Dictatorships like Jordan , Egypt , Saudi Arabia. You can arm the side more closely aligned with yr interests or not. But the logic of helping those closest to you ( and no they don't have to be our friends) is pretty basic.
Posted by: Alex | July 31, 2007 11:30 PM
For the life of me I can't figure out how dumping $60 billion
of conventional weapons into the Mideast is any kind of solution.
Part of the problem is trying to fight a war on terrorism with conventional weapons. These weapons will likely be used for other purposes and not in the best interets of the USA. This kind of creative thinking will only make things worse.
Posted by: MTgrassland | July 31, 2007 08:31 PM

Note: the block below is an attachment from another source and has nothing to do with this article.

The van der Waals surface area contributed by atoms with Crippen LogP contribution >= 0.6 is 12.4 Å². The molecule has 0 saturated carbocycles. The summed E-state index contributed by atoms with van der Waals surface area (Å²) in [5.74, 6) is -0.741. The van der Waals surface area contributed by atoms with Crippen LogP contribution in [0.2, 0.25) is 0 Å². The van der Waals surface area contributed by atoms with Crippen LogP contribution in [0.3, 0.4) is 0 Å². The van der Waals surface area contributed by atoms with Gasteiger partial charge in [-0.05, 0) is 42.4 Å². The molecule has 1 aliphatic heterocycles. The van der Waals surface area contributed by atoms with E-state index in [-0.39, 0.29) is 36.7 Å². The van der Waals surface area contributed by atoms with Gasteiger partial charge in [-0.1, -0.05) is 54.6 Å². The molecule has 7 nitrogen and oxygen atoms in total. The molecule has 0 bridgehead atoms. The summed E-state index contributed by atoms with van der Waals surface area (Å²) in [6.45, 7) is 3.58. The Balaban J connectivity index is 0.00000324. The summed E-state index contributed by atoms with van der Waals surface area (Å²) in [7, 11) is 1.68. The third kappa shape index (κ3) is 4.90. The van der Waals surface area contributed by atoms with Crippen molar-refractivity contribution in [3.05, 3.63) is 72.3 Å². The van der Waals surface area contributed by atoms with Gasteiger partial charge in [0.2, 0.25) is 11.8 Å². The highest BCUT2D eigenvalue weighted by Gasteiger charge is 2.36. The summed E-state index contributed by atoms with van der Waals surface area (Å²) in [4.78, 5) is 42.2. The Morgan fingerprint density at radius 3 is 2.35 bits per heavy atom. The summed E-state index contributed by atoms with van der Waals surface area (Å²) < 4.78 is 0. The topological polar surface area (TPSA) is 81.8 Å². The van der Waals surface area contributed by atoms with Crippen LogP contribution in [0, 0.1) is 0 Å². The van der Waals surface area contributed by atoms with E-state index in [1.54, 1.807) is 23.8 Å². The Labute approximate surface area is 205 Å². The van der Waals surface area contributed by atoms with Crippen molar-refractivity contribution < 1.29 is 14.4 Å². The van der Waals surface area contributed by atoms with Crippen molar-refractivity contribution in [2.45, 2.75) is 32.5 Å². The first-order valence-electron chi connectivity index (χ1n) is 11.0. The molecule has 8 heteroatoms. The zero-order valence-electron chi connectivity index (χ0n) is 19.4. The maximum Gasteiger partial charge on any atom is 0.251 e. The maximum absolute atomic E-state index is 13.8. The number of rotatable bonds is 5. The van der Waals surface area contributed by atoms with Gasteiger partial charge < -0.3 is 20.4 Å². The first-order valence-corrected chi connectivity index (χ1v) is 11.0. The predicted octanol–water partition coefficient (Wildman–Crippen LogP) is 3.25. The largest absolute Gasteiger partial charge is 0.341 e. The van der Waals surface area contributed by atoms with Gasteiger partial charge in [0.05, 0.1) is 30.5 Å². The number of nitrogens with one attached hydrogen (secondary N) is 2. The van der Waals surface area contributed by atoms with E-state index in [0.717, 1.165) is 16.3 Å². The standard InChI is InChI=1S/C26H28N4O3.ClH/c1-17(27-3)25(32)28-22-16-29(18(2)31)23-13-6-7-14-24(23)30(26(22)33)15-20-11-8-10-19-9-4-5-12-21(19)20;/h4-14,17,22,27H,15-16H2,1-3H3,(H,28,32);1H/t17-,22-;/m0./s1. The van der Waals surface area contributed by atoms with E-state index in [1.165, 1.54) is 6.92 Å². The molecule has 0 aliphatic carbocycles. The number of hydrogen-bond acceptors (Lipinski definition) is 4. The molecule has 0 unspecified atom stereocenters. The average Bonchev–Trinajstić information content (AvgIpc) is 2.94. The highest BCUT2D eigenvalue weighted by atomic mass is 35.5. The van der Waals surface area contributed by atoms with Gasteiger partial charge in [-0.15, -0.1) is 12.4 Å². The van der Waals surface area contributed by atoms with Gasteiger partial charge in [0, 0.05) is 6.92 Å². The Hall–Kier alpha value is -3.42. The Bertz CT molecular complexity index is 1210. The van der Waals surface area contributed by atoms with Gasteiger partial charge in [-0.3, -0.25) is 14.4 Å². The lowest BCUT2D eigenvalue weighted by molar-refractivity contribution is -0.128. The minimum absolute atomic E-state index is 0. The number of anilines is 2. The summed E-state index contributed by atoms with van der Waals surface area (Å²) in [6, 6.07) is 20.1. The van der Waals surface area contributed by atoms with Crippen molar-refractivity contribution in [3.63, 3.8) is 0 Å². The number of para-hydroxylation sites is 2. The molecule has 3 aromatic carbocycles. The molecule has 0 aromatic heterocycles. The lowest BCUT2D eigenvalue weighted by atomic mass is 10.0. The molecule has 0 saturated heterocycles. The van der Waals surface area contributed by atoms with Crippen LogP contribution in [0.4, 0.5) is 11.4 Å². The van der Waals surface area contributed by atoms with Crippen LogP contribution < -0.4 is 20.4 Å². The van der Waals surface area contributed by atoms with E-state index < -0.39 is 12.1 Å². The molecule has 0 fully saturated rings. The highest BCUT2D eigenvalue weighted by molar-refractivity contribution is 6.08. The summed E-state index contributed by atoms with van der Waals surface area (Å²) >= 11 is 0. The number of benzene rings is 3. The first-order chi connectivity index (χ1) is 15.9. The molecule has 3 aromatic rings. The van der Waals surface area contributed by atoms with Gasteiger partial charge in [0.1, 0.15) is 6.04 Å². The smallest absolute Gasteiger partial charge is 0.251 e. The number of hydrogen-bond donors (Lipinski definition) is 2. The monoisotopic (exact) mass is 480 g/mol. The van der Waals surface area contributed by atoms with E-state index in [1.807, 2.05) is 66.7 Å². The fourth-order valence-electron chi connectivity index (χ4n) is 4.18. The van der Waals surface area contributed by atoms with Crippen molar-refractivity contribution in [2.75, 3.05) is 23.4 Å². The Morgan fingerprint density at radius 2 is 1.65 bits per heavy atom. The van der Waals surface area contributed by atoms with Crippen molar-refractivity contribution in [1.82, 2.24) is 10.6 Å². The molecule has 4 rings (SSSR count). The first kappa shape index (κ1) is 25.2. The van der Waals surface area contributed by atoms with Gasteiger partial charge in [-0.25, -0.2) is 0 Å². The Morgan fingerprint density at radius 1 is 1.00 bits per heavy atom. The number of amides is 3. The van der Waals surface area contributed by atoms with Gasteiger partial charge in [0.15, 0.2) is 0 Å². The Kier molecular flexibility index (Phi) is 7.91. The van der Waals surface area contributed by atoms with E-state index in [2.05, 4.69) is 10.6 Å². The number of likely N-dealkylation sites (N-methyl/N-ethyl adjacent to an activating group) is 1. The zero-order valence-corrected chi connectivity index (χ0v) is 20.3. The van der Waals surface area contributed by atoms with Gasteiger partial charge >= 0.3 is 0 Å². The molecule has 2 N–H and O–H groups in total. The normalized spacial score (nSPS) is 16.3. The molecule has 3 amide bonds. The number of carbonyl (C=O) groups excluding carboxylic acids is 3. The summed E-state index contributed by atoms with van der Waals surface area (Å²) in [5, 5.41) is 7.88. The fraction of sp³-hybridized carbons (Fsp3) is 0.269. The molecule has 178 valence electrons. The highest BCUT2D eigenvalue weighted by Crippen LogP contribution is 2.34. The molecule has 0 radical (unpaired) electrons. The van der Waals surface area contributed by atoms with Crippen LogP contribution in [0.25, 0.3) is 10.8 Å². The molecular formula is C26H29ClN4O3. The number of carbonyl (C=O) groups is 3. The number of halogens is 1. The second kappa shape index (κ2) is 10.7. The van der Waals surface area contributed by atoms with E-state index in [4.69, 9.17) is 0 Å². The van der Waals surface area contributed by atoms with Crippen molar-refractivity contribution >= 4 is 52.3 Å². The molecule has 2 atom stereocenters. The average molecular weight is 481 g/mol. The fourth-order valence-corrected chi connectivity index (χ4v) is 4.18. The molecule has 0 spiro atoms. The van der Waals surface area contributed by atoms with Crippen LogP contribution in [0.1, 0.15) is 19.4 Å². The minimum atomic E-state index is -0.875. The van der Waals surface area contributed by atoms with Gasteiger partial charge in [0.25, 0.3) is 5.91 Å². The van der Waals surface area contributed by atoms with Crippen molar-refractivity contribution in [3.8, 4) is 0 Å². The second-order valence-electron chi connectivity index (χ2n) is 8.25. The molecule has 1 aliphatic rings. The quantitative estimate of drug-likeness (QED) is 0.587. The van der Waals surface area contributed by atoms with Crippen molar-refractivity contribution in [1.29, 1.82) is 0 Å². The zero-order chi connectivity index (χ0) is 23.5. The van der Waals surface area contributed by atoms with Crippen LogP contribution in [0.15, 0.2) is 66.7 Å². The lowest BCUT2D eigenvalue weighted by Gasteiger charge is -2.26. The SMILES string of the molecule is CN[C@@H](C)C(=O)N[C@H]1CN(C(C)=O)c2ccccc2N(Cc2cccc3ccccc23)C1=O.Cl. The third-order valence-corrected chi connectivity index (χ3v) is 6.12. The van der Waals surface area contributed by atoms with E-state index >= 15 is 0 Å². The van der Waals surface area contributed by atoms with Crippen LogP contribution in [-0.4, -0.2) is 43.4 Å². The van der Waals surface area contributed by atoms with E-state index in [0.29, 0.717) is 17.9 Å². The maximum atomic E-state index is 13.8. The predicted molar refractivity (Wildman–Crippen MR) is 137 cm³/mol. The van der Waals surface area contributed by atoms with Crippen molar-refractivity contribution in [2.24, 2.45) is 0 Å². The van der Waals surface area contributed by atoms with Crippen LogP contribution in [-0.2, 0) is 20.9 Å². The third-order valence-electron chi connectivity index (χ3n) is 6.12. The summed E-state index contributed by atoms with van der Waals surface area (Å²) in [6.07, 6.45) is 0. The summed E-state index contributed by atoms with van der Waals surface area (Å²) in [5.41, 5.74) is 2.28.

iseem to recall that back in the 80's the u.s. sold a lot of arms in the middle east as well. iraq promptly used the technology we sold them to build biological weapons for use against the kurds, iranians, and so-called bandits inhabiting the marshes around basra and the shatt al-arab waterway. we also sold arms to iran to use against the iranians. not to be outdone the french sold exocet missiles as well as mirage fighter jets to iraq and they promptly used them to attack a u.s. warship killing 27 sailors. the israelis were also selling large amounts of arms to the iranians because saddam was percieved to be a threat to the temple. and, of course we all rememberthe israeli attack against the osiris reactor south of baghdad. and where has all of this gotten us? well, one can look around the middle east and see the results a quarter century later. the u.s.especially seems to deem the middle east as it's own weapons sales playground while netting zero results in terms of it's "democracy building" focus on foreign policy. this is absolute and utter nonsense. where is the democracy, especially in countries like saudi arabia, egypt, qatar, and kuwait? these are sultanates, monarchies, and in the case of egypt, outright dictatorship. in the end all the u.s. willaccomplish is increase the likelyhood of a spreading religiously based war of shiites versus sunnis. in fact, this seems to be their direct goal. the saudisare incapable of fighting an offensive war because they are to busy accounting for the family jewels while inhibiting the rights of it's citizens; especially women. so it becomes easy to see that the interests ofthe white house lie in pouring more gasoline on fires of the middle east while american arms merchants get richer.it makes no sense to most people but since when did that matter to the neo-fascists residing at 1600? it will move swiftly through congress without digression or much debate simply because it has long been known that most of our elected leaders will follow the directions of the jewish lobbyists without question. let's face it, americans don't own america anymore.